UniCredit Said to Weigh Job Cuts in Sign of Profit PressureBy
Cuts will likely affect Italy, Germany and Austria, people say
UniCredit plans to complete review by the end of this year
UniCredit SpA is considering eliminating another 10,000 jobs in coming years on top of thousands of cuts already carried out, said people with knowledge of the discussions, a sign of the bank’s growing reliance on a shrinking workforce to lift profit.
Employees in Italy, Germany and Austria would probably be most affected by the reductions, two people said Thursday, asking not to be identified because the plan isn’t public.
The new reductions would bring the number of job cuts announced since last year to about 15,800, and represent about 6.8 percent of the workforce of Italy’s biggest bank, the people said.
The numbers are still under review and may change, while other countries may be affected, the people said. A decision is expected by the end of this year.
Chief Executive Officer Federico Ghizzoni, 59, is revising a business plan introduced last year, prompted by the expectation that low interest rates will continue to hurt profitability in coming years. The bank joins lenders including Britain’s Barclays Plc and Switzerland’s UBS Group AG in slashing thousands of jobs to adapt to rules that make some businesses less profitable while lending margins remain under pressure.
“In the current environment, with very low rates, you cannot count on higher profitability, so you can only act on the cost side,” said Stefano Girola, who helps manage about 25 billion euros ($27.8 billion) at Syz Asset Management SA in Lugano, Switzerland. The move would realign UniCredit with its main competitor in Italy, Intesa Sanpaolo SpA, he said.
Earlier Thursday, JPMorgan Chase & Co. analysts led by Delphine Lee downgraded UniCredit to neutral from overweight, citing pressure on net interest income from lower margins.
UniCredit shares fell 2.6 percent to 5.73 euros at 10:33 a.m. in Milan trading Friday. That was still 5.4 percent higher that at the start of the year.
Ghizzoni declined to comment Friday when asked about the potential for more job cuts. The CEO had said in June that the focus would be on reducing expenses, improving returns on banking activities and expanding beyond its home market.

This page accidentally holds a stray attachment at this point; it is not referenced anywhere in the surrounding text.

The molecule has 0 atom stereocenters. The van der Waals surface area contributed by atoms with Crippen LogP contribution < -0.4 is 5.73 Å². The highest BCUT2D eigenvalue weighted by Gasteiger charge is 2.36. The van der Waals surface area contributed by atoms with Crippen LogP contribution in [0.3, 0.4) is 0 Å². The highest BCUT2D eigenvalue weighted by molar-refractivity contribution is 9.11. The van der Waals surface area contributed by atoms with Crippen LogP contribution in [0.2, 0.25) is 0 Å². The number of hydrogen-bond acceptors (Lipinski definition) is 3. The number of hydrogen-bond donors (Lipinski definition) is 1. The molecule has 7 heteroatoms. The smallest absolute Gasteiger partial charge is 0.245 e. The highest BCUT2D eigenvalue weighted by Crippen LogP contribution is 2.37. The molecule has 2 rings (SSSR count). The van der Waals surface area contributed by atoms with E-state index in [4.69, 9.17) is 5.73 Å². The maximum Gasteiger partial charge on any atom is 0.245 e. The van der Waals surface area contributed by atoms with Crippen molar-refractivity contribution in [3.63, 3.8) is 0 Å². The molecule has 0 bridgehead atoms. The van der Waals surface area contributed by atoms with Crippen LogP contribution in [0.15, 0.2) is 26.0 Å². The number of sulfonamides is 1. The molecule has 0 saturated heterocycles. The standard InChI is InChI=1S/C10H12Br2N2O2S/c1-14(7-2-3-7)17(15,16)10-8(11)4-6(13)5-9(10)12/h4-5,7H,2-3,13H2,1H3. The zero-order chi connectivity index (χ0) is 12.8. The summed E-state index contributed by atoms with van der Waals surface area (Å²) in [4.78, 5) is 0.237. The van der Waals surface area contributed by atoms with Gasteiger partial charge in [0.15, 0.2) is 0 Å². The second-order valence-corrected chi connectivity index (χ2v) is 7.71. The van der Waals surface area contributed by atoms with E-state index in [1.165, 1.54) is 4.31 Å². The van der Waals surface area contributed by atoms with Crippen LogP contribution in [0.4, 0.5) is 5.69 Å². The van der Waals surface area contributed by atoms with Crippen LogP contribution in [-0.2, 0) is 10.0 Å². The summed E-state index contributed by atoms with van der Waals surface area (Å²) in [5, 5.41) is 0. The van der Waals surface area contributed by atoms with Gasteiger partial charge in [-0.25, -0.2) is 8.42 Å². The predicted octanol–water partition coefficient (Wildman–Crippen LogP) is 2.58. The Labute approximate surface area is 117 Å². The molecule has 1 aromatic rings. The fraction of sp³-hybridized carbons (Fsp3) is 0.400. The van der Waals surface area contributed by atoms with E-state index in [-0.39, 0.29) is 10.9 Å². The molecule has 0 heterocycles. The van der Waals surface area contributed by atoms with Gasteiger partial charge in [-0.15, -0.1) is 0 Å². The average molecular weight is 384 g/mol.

“A reduction of 10,000 full-time employees would have a very positive impact on the adjusted profit, about 10 percent,” said Fabrizio Bernardi, an analyst at Fidentiis Equities who has a hold rating on the stock. “A huge cost base is UniCredit’s historical problem affecting its recurring profitability and its ability to generate capital.”
UniCredit’s costs amounted to 60 percent of its income in the second quarter, while Intesa’s stood at 47 percent.
The bank’s common equity Tier 1 ratio, a key measure of financial strength, was at 10.4 percent at the end of June, up from 10.1 percent in March. Investors have urged the bank to strengthen its finances without tapping shareholders for funds.
The bank’s second-quarter profit rose about 30 percent to 522 million euros as it set aside fewer provisions for bad loans. Italy is emerging from a record-long recession that has weighed on lenders’ profit and capital buffers.
The new round would aim at eliminating duplication, scaling back branches and improving efficiency, one of the people said, adding that the cuts would involve several business areas, including information technology. Most of the reductions in Italy will probably come through early retirement, the person said.
Under a revamp announced in March 2014, the bank set a target for annual profit of 6.6 billion euros by 2018, in part through cost cuts and the sale of its money-management unit and other assets. It also envisioned an overseas expansion that Ghizzoni has since indicated remains a goal.
UniCredit operates in 17 countries, with about 147,000 employees and some 8,400 branches, according to its website. The lender is among the biggest banks in central and eastern Europe, where it generates about 16 percent of revenue.
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